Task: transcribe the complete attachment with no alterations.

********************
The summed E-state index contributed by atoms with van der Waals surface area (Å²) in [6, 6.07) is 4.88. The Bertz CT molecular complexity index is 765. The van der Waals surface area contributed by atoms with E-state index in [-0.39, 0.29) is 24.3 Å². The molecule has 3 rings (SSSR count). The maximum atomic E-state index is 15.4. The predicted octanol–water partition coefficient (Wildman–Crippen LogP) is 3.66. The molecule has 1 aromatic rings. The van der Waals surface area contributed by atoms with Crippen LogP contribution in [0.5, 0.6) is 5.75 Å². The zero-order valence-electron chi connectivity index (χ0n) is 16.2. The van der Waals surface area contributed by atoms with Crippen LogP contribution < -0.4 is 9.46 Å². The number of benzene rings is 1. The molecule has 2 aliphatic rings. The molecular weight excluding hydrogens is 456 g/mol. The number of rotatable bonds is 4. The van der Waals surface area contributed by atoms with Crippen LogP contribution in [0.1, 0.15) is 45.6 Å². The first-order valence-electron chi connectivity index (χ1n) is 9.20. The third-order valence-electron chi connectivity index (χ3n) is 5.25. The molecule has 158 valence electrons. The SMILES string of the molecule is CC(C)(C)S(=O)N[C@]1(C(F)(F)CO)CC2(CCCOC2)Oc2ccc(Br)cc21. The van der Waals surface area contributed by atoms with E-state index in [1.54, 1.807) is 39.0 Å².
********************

The summed E-state index contributed by atoms with van der Waals surface area (Å²) in [6, 6.07) is 4.88. The Bertz CT molecular complexity index is 765. The van der Waals surface area contributed by atoms with E-state index in [-0.39, 0.29) is 24.3 Å². The molecule has 3 rings (SSSR count). The maximum atomic E-state index is 15.4. The predicted octanol–water partition coefficient (Wildman–Crippen LogP) is 3.66. The molecule has 1 aromatic rings. The van der Waals surface area contributed by atoms with Crippen LogP contribution in [0.5, 0.6) is 5.75 Å². The zero-order valence-electron chi connectivity index (χ0n) is 16.2. The van der Waals surface area contributed by atoms with Crippen LogP contribution < -0.4 is 9.46 Å². The number of benzene rings is 1. The molecule has 2 aliphatic rings. The molecular weight excluding hydrogens is 456 g/mol. The number of rotatable bonds is 4. The van der Waals surface area contributed by atoms with Crippen LogP contribution in [0.1, 0.15) is 45.6 Å². The first-order valence-electron chi connectivity index (χ1n) is 9.20. The third-order valence-electron chi connectivity index (χ3n) is 5.25. The molecule has 158 valence electrons. The SMILES string of the molecule is CC(C)(C)S(=O)N[C@]1(C(F)(F)CO)CC2(CCCOC2)Oc2ccc(Br)cc21. The van der Waals surface area contributed by atoms with E-state index in [1.54, 1.807) is 39.0 Å².